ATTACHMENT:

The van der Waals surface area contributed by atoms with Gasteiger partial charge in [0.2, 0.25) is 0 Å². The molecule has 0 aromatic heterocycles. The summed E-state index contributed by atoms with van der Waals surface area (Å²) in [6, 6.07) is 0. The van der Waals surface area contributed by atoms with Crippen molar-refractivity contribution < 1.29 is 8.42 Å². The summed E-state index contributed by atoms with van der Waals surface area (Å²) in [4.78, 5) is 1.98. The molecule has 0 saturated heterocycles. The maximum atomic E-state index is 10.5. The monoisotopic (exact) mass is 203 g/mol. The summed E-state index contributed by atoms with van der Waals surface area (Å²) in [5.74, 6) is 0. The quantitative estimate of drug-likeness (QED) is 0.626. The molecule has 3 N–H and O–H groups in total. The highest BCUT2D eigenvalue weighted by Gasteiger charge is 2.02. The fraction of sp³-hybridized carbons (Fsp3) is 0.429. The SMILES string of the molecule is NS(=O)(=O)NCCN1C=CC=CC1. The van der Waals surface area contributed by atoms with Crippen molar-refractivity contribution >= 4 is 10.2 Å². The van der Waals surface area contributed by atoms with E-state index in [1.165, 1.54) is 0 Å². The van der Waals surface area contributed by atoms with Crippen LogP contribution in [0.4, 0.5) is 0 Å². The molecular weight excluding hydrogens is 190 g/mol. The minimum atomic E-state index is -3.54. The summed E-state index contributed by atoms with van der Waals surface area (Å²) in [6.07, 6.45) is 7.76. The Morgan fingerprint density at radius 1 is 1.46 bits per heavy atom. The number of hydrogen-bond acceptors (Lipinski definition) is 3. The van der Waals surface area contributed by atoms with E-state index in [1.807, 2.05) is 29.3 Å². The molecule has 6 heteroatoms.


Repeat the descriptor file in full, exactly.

The van der Waals surface area contributed by atoms with Gasteiger partial charge in [0.2, 0.25) is 0 Å². The molecule has 0 aromatic heterocycles. The summed E-state index contributed by atoms with van der Waals surface area (Å²) in [6, 6.07) is 0. The van der Waals surface area contributed by atoms with Crippen molar-refractivity contribution < 1.29 is 8.42 Å². The summed E-state index contributed by atoms with van der Waals surface area (Å²) in [4.78, 5) is 1.98. The molecule has 0 saturated heterocycles. The maximum atomic E-state index is 10.5. The monoisotopic (exact) mass is 203 g/mol. The summed E-state index contributed by atoms with van der Waals surface area (Å²) in [5.74, 6) is 0. The quantitative estimate of drug-likeness (QED) is 0.626. The molecule has 3 N–H and O–H groups in total. The highest BCUT2D eigenvalue weighted by Gasteiger charge is 2.02. The fraction of sp³-hybridized carbons (Fsp3) is 0.429. The SMILES string of the molecule is NS(=O)(=O)NCCN1C=CC=CC1. The van der Waals surface area contributed by atoms with Crippen molar-refractivity contribution >= 4 is 10.2 Å². The van der Waals surface area contributed by atoms with E-state index in [1.165, 1.54) is 0 Å². The van der Waals surface area contributed by atoms with Crippen LogP contribution in [0.4, 0.5) is 0 Å². The molecular weight excluding hydrogens is 190 g/mol. The minimum atomic E-state index is -3.54. The summed E-state index contributed by atoms with van der Waals surface area (Å²) in [6.07, 6.45) is 7.76. The Morgan fingerprint density at radius 1 is 1.46 bits per heavy atom. The number of hydrogen-bond acceptors (Lipinski definition) is 3. The van der Waals surface area contributed by atoms with E-state index in [1.807, 2.05) is 29.3 Å². The molecule has 6 heteroatoms.